Try to use all mentioned tags above (document structure, content, and text formatting tags) and you’ll get something like this:
<html> <head> <title>Your HTML Document</title> </head> <body> <h1>I am the main heading</h1> <h2>And I am the second heading</h2> <p>A <strong>catchy</strong> paragraph here.</p> <p>You can write <em>whatever</em> you like</p> <ol> <li><u>This text is underlined</u></li> <li>An example of <sup>superscripted text</sup></li> <li>And this is an example of <sub>subscripted text</sub></li ></ol> </body> </html>
Tags with HTML Attributes
Some tags are not as straightforward as text formatting tags. They need additional information known as HTML attributes. Rather than explaining it with words, let’s jump right ahead into some examples:
<a href=”yourwebsite.com”>My Blog</a>
The <a></a> tags are used to create hyperlinks. They need a href attribute to specify the destination link. The anchor text or the clickable text is “My Blog.”
Let’s check out another example below:
<img src=”eiffel_tower.jpg” width=”400” height=”600”>
When inserting an image with <img> tag, you have to include three attributes: src, width, and height. Src specifies the image path, while width and height define image dimensions.
HTML elements are grouped into two types based on their behavior: block-level and inline elements. The difference between the two is pretty simple.
Block-level elements cause a line break and start on a new one. They are called block-level because they create a block of content by taking the full available space (stretch out as far as they can from left to the right).
Take a look at the picture below to make it clearer for you:
Notice that even though the content (text) doesn’t take up much space, it doesn’t allow other elements to use it.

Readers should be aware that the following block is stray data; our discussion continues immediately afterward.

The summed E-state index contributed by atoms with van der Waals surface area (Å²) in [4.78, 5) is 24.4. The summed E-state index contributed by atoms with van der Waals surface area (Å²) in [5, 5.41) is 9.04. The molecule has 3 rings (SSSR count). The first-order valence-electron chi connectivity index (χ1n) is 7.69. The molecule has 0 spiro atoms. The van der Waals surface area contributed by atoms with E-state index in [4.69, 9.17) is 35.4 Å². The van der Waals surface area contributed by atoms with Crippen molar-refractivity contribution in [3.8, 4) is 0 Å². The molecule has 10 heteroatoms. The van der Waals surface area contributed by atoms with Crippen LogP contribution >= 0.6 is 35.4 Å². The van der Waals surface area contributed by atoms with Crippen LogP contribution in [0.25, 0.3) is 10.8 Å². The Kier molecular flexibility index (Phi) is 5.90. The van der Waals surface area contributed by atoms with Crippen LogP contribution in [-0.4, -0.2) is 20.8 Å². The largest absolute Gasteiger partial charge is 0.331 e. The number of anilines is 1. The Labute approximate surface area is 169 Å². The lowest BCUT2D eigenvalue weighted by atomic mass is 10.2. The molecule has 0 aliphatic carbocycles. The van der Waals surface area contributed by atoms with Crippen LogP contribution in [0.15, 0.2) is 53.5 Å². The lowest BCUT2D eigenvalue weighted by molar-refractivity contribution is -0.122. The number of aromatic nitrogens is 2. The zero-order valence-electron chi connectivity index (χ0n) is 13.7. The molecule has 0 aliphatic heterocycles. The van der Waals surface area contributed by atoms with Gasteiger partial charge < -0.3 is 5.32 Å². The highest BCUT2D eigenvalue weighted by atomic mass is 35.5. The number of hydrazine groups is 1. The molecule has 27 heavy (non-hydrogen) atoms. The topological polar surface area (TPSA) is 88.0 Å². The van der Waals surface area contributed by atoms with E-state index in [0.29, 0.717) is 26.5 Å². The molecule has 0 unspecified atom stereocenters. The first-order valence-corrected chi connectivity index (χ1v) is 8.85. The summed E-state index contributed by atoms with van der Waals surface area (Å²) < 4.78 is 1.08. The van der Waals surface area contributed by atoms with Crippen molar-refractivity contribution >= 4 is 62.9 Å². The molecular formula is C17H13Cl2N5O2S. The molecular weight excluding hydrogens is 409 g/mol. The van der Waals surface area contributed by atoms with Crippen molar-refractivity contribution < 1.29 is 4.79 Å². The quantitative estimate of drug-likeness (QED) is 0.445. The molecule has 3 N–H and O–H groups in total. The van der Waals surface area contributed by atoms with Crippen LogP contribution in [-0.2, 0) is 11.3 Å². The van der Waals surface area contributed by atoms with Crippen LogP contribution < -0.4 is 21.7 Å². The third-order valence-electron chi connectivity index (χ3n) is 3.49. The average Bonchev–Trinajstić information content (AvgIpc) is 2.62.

- The heading, no matter how long or short it is, takes an entire line of a page. That line cannot contain other elements. Hence, a heading blocks a whole space from left to right.
- The same thing goes for paragraphs and the lists. Even if they only consist of a few words, the remaining space can’t be occupied by other elements.
Some examples of block level elements are <div>, <h1> – <h6>, <ol>, <ul>, and <p>. If you want to learn more examples of this element type, check out the list of block-level elements.
Unlike block-level elements, inline elements don’t cause a line break and only take space as needed. As they don’t take up the full available space, you can have multiple inline elements in the same line.
To illustrate, take a look at the picture below. We’ve modified the previous example by adding three inline elements:
The inline elements are the word “main”, “catchy”, and the hyperlink. The word “main” is enclosed by <i></i> tags and the word “catchy” by <b></b> tags. Hyperlink is created by using <a></a> tags.
You’ll clearly notice from the picture that the inline elements don’t break the flow of the content. They don’t require a new line and sit within block-level elements. The space used is also minimal, only taking up as much as their content needs.
Besides <i> and <b>, examples of inline elements are <strong>, <em>, <a>, <br> and <u>. To see other examples, you can check out the list of inline elements.
HTML – What’s Next?
CSS (Cascading Style Sheets) determines the appearance of a page. You can change the background color, fonts, and much more.
We recommend you to learn CSS after mastering HTML. After making the structure of the page, style it with CSS so your page is not merely black and white.
To Sum It Up
HTML is a markup language that creates the basis of a website. It consists of a series of elements, which you use to make the content within them to look or act in a certain way. Then, any web browsers will render them into a visible form.
Learning HTML is the foundation of becoming a website developer. With this HTML overview, we hope it can help you to start learning HTML and begin your web development journey!